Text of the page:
Noted in passing, the headline read: School board OK's early dismissals each Wednesday. Wow a shortened day for all the McCook public school kids every week.
I'll bet the kids will like that! The teachers probably would like it, too, except they will be kept in the penalty box for the extra two hours each week. I'm also sure that this taxpayer is not convinced that the truncated school day each week is a good idea, either.
The "new" program was further explained by the School Superintendent.
"I've given them a lot of work," Norgaard admitted about teachers using the Professional Learning Communities mode of teaching, where teachers are in communication with each other about student performance. Teachers won't just be grading papers, he reiterated."
The board, in typical hobbit fashion, evidently stepped right up, said "aye," and signed the blank check.
Yes, sir, increase the paperwork, reams and reams of it, the answer to everything in ever expanding bureaucratic organizations. It is a good thing, because next will come a cry for more administrators to handle the new blizzard of paper -- the circle has no end.
To be qualified to be an administrator one has to have first been a teacher and administrators, of course receive more salary than mere teachers who have daily contact with students in the classrooms. Teachers that don't teach are kind of like drones in a colony of bees, a few are necessary maybe but expensive to keep.
I think that we should blame it on President George W. Bush and his "No Child Left Behind" initiative. The goal was to improve the performance in educating the youth of our nation. In exchange for a shower of Federal money filtering down, to even local schools, standards were set. Schools had to conduct annual standardized testing to prove that the students were "gittin' it."
If the school didn't meet the standards the money was supposed to be cut off. Oh the howls of indignation that followed! Teachers had to "teach the test" and a hundred other excuses were brought forth in protest. Sadly the money continues standards met or not and still public school educational performance nationwide continues to decline.
Obviously I came from another era, one where students went to school to learn and teachers spent considerably less time on needless paperwork. Kids that attended country schools, and I'm proud and fortunate that was my experience, had to pass a standardized 8th grade exam before being allowed to matriculate at the local high school.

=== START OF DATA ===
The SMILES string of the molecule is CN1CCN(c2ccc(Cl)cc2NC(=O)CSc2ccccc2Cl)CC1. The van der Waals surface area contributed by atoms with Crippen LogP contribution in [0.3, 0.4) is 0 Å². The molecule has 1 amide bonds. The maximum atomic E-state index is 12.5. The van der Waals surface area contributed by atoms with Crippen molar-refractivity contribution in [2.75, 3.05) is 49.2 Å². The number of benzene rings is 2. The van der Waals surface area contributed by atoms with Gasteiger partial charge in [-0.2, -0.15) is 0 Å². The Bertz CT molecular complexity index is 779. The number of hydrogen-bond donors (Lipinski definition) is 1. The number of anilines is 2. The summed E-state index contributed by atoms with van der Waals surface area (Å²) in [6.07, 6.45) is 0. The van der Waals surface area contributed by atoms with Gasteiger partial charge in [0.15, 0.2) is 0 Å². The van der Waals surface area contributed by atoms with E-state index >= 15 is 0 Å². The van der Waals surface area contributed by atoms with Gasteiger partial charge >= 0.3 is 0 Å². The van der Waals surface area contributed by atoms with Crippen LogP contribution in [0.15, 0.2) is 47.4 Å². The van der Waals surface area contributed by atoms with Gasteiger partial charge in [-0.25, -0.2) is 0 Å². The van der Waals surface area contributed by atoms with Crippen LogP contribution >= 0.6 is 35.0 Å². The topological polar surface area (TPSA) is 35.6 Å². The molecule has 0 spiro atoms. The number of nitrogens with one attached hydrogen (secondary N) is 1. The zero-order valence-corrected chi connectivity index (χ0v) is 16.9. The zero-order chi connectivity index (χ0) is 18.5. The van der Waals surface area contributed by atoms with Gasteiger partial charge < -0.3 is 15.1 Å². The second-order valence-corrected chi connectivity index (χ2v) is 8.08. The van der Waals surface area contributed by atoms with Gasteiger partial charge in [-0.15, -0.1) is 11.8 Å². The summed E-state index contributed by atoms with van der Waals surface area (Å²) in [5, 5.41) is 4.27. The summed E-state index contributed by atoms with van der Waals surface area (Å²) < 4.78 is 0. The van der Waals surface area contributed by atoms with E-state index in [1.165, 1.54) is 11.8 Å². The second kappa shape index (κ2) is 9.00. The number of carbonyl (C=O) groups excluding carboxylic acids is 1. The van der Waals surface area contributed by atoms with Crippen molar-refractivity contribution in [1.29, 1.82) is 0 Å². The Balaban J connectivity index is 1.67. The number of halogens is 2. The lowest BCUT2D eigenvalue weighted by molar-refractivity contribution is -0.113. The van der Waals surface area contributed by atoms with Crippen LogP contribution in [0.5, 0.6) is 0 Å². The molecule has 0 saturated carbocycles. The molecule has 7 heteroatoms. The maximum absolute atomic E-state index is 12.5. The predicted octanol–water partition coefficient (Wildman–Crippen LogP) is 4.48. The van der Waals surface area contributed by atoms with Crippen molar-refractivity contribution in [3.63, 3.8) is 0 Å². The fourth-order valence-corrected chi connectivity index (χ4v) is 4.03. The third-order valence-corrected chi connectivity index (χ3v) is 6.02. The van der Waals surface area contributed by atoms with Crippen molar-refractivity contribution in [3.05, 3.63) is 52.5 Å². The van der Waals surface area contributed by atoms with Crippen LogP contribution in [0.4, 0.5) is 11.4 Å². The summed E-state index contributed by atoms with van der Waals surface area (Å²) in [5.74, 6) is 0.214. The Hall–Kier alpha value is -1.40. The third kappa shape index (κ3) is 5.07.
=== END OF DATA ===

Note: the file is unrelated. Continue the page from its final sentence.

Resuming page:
Did the country school teachers teach the test? Sure they probably did but along the way we students learned math, how to read and write English, geography, history, music, and even civics. We understood how our local, state and federal governments were structured and how they were supposed to function. What am I missing? Oh, yes, we recited the pledge of allegiance to our country's flag every morning and weren't afraid to allow God into our school lives.
Our country school teachers were also the janitors and did everything else to keep the building warm and comfortable. They also oversaw the lunchroom and supervised playground activities. They weren't specialists as they taught students in all the grade levels yet had time for each of us. They also stayed, unsupervised, after the students were dismissed to grade papers and prepare lesson plans.
The local school boards paid attention; many of them had children in that school, and were unhampered in making informed decisions for the good of the students. They were not burdened with politically correct feel-good dictates foisted on them by state and federal bureaucrats. It was education for "their" kids that was important; education quality that was in part measured by how well the graduating 8th graders did on their standardized exams. Unions were non-players.
Modern school boards now have little power. They have to work within the dictates of many layers of overlying bureaucracy, plus a strong teacher's union and therefore in actuality have very little say in how well the school performs.
In my opinion, the kids who came up in country schools were academically well-prepared to take on the challenge of high school. It seemed the portion of country kids in the top 10 of the graduating classes was disproportionately higher than the students that came from other venues. In my own case I was well prepared directly out of high school to meet the demanding academic standards of the Air Force Academy.
This is not a screed against teachers in any way. The ones that I personally know are good Christian people that obviously care for their students.
Special ones like Pam Wolford are superb. I can imagine that it must be a frustration for them to be taken from the classroom for feel good paperwork generating exercises that are in vogue for education today.
Let them teach!
Incidentally, were I a public school teacher, I would refuse to pay any union dues! This is a right-to-work state and dues are voluntary! Let them teach.
This area is blessed to have our local McCook College. I do wonder why more local graduating high school seniors from this area are reluctant to enroll here, close to home.
Yes, I understand the yearning of youth to flee the nest and go farther away to a "big" school. Yet, all too often I hear the comment that credits don't transfer and am aware that in the recent past a great effort was made to correct that problem. I also wonder why more of the good athletes from all over Southwestern Nebraska aren't recruited for this college's athletic teams.
It appears that few of the local athletes are included on our college teams, so evidently all too many of the good ones go elsewhere. More local kids, high school stars from their home towns, would only attract their loyal fans. Everybody wins.
That is how I saw it.